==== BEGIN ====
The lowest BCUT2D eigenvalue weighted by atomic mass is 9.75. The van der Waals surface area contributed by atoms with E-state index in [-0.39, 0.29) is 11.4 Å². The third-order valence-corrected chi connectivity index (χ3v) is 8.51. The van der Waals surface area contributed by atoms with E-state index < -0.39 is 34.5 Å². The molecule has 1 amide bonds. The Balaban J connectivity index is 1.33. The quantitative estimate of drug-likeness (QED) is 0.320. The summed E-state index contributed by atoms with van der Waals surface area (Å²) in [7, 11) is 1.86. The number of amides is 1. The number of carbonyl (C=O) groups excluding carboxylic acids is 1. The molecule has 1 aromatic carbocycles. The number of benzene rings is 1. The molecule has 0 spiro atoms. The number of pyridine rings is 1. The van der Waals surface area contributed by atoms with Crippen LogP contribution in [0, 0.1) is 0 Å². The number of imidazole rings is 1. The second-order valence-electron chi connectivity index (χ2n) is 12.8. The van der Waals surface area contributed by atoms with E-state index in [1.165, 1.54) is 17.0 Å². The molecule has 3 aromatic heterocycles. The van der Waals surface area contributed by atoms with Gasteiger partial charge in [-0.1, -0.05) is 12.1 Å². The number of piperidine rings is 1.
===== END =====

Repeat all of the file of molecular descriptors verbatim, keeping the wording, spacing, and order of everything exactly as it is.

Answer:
The lowest BCUT2D eigenvalue weighted by atomic mass is 9.75. The van der Waals surface area contributed by atoms with E-state index in [-0.39, 0.29) is 11.4 Å². The third-order valence-corrected chi connectivity index (χ3v) is 8.51. The van der Waals surface area contributed by atoms with E-state index < -0.39 is 34.5 Å². The molecule has 1 amide bonds. The Balaban J connectivity index is 1.33. The quantitative estimate of drug-likeness (QED) is 0.320. The summed E-state index contributed by atoms with van der Waals surface area (Å²) in [7, 11) is 1.86. The number of amides is 1. The number of carbonyl (C=O) groups excluding carboxylic acids is 1. The molecule has 1 aromatic carbocycles. The number of benzene rings is 1. The molecule has 0 spiro atoms. The number of pyridine rings is 1. The van der Waals surface area contributed by atoms with Crippen LogP contribution in [0, 0.1) is 0 Å². The number of imidazole rings is 1. The second-order valence-electron chi connectivity index (χ2n) is 12.8. The van der Waals surface area contributed by atoms with E-state index in [1.165, 1.54) is 17.0 Å². The molecule has 3 aromatic heterocycles. The van der Waals surface area contributed by atoms with Gasteiger partial charge in [-0.1, -0.05) is 12.1 Å². The number of piperidine rings is 1.